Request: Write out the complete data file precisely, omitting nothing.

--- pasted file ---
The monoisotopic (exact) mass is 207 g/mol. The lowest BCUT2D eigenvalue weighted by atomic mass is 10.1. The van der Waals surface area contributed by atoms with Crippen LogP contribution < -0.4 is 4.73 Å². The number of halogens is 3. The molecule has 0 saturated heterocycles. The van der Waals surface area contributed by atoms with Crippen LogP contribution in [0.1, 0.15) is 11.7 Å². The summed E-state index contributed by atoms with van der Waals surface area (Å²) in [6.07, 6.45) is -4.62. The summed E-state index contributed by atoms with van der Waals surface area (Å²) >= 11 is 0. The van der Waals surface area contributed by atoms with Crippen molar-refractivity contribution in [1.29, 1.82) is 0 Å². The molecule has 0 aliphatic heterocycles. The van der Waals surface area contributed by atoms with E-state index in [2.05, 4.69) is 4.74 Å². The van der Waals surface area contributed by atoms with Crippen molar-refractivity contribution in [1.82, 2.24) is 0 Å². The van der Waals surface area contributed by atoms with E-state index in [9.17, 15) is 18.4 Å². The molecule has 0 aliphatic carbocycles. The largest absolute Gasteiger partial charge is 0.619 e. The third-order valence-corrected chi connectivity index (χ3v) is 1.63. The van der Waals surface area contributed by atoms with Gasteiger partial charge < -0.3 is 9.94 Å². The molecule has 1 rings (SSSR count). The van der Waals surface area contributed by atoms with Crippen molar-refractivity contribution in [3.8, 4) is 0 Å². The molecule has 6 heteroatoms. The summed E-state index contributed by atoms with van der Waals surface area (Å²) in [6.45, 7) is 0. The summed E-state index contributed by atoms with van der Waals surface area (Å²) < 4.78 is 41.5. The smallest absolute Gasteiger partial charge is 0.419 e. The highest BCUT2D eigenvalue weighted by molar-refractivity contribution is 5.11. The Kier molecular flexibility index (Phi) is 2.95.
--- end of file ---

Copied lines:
The monoisotopic (exact) mass is 207 g/mol. The lowest BCUT2D eigenvalue weighted by atomic mass is 10.1. The van der Waals surface area contributed by atoms with Crippen LogP contribution < -0.4 is 4.73 Å². The number of halogens is 3. The molecule has 0 saturated heterocycles. The van der Waals surface area contributed by atoms with Crippen LogP contribution in [0.1, 0.15) is 11.7 Å². The summed E-state index contributed by atoms with van der Waals surface area (Å²) in [6.07, 6.45) is -4.62. The summed E-state index contributed by atoms with van der Waals surface area (Å²) >= 11 is 0. The van der Waals surface area contributed by atoms with Crippen molar-refractivity contribution in [1.29, 1.82) is 0 Å². The molecule has 0 aliphatic heterocycles. The van der Waals surface area contributed by atoms with E-state index in [2.05, 4.69) is 4.74 Å². The van der Waals surface area contributed by atoms with Crippen molar-refractivity contribution in [1.82, 2.24) is 0 Å². The van der Waals surface area contributed by atoms with E-state index in [9.17, 15) is 18.4 Å². The molecule has 0 aliphatic carbocycles. The largest absolute Gasteiger partial charge is 0.619 e. The third-order valence-corrected chi connectivity index (χ3v) is 1.63. The van der Waals surface area contributed by atoms with Gasteiger partial charge < -0.3 is 9.94 Å². The molecule has 1 rings (SSSR count). The van der Waals surface area contributed by atoms with Crippen molar-refractivity contribution in [3.8, 4) is 0 Å². The molecule has 6 heteroatoms. The summed E-state index contributed by atoms with van der Waals surface area (Å²) in [6.45, 7) is 0. The summed E-state index contributed by atoms with van der Waals surface area (Å²) < 4.78 is 41.5. The smallest absolute Gasteiger partial charge is 0.419 e. The highest BCUT2D eigenvalue weighted by molar-refractivity contribution is 5.11. The Kier molecular flexibility index (Phi) is 2.95.